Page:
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Should level 2 TA cover a whole class (primary)?

Discussion in 'Headteachers' started by Spice0012, Mar 17, 2015.

  1. Spice0012

    Spice0012 New commenter

    My SLT have critersized me for not planning a complete literacy and numeracy session for a Level 2 TA to cover and teach whilst I was at a pre arranged meeting with the head (known about for over a week) I was always under the impression that staff under the role of HLTA shouldn't teach but complete prepared activities that continue the children's learning without active teaching. Am I wrong? As on this instance I left handwriting practice as the children are very poor and booked the ICT suit for maths games.

    Help as my level 2 TA is covering me a few time next month and I need to check my facts.
     
  2. keepthespirit

    keepthespirit New commenter

    I am no longer familiar with the regulations.

    However, I feel compelled to say I disagree totally with the concept of T.As teaching. In my view, this paves the way for practice of unqualified people in charge of classes.

    Yes - I know its happening ! but will it increase ?
     
  3. Quijote

    Quijote New commenter

    I don't think there are any rules about this any more. Having said which, I completely agree with Spirit. It's not something I do. It's not something that should happen.
     
  4. amjam

    amjam New commenter

    I don't agree with TAs covering classes.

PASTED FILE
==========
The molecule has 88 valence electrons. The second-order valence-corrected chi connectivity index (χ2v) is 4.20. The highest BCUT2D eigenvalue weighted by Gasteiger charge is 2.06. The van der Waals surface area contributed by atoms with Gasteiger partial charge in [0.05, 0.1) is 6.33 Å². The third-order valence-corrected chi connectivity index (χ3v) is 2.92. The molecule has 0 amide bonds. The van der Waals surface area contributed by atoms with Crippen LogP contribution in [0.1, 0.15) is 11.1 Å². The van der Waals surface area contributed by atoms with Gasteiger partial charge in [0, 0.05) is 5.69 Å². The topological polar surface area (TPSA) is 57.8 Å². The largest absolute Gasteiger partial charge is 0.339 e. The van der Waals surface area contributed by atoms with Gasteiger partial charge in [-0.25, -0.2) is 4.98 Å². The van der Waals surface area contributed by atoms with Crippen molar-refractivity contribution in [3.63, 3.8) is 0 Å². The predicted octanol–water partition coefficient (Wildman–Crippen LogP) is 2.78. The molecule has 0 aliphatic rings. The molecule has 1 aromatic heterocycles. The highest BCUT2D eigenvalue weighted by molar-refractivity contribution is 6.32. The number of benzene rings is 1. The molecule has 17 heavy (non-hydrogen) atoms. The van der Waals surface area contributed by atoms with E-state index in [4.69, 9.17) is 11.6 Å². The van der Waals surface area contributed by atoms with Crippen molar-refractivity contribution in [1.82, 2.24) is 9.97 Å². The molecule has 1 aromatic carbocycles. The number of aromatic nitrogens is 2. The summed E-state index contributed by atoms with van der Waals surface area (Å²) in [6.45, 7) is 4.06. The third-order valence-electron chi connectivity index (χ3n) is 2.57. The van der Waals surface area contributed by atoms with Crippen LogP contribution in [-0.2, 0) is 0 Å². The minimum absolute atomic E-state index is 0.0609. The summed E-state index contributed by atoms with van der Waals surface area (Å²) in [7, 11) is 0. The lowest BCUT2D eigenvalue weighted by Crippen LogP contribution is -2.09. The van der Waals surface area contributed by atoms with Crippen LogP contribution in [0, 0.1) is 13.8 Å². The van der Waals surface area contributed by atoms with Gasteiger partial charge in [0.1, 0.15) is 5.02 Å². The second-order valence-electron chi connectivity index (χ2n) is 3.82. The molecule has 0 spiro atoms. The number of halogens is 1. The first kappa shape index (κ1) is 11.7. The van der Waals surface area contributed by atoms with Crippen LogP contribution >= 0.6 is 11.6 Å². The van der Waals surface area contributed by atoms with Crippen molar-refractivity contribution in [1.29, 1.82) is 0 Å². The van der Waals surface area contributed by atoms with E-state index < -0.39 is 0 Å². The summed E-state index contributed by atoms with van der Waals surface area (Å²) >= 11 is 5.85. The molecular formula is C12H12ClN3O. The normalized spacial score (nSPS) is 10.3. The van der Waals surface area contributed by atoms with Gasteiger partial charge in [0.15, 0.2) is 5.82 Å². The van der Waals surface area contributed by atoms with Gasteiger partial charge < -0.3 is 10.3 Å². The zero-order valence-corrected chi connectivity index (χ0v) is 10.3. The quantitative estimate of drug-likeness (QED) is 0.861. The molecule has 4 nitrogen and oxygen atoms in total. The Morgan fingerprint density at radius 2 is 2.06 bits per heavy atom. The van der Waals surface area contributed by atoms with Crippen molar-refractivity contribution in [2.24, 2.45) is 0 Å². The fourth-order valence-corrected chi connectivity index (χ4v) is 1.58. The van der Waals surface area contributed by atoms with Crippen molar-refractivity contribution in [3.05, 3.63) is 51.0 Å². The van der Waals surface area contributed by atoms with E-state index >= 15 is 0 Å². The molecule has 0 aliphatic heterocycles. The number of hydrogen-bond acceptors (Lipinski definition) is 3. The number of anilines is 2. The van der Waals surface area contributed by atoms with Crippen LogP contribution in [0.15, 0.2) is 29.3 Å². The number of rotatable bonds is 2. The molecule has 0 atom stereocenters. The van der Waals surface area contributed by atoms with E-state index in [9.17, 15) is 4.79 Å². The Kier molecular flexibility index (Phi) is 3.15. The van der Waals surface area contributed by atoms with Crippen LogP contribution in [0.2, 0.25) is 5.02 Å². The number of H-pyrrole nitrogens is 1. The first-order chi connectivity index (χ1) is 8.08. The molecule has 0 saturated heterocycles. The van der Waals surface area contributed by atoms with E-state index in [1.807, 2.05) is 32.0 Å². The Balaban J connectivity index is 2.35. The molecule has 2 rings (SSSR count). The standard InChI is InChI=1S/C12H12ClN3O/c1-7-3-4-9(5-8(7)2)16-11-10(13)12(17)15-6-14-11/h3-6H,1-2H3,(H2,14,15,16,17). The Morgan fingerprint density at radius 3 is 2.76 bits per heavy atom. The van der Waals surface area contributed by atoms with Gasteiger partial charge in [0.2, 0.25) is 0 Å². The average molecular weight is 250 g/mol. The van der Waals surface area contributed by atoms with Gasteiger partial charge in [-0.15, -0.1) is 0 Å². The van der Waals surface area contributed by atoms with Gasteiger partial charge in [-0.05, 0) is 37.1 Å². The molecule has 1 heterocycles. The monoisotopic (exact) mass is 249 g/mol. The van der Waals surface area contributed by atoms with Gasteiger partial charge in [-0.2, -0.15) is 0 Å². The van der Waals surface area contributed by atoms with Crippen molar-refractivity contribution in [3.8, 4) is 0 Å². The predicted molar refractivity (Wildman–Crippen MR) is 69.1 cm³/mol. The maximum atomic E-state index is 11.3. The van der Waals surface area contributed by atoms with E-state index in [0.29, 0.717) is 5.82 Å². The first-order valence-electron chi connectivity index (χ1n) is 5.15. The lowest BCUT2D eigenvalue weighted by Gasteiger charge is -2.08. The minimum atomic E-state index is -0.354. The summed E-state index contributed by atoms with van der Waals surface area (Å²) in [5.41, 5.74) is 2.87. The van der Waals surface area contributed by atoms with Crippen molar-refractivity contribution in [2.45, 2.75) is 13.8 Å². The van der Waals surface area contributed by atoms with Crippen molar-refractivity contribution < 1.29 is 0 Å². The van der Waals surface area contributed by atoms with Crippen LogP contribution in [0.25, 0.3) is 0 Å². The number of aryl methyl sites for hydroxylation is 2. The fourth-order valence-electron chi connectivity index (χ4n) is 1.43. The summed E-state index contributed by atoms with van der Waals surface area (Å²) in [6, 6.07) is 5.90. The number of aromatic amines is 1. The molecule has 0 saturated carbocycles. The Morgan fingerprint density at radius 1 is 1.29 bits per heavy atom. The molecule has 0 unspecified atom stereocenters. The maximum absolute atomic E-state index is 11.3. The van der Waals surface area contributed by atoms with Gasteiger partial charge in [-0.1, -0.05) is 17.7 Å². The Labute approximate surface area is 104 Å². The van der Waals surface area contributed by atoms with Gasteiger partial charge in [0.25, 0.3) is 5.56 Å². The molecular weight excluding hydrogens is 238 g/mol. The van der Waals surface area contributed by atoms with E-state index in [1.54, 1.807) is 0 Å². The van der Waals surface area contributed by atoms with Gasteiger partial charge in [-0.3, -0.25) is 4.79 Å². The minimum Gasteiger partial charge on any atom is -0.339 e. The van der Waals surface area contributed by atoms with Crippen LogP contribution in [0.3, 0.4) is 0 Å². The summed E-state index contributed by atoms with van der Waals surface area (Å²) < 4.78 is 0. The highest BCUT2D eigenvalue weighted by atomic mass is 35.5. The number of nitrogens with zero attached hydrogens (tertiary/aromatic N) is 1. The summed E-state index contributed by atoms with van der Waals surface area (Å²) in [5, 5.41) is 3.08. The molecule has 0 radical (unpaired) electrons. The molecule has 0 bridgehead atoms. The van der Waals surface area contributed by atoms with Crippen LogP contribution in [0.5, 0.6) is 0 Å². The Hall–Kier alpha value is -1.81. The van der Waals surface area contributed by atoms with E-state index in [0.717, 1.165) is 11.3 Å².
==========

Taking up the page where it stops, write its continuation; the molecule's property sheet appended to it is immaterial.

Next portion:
5. digoryvenn

    digoryvenn Lead commenter

    How do you cover PPA time? Do you use supply teachers?
     
  6. Quijote

    Quijote New commenter

    We haven't used a supply teacher for five years. We employ specialist music and PE teachers, and have enough trained HLTAs to provide all the rest of our PPA and emergency supply cover. Our children used to have great sport with supply teachers: some were effective; most were a waste of time. They were also hugely expensive. In my first year as head of my present school, using the systems put in place by my predecessor, we spent more than £70,000 on supply and the return for this money was very poor.

    Our HLTAs know the children; they know our routines; they know what we expect in terms of work and behaviour. If we aren't happy with their performance we can hold them to account in a way that we cannot with supply teachers.

    We can also plan our budget much more accurately.
     
  7. digoryvenn

    digoryvenn Lead commenter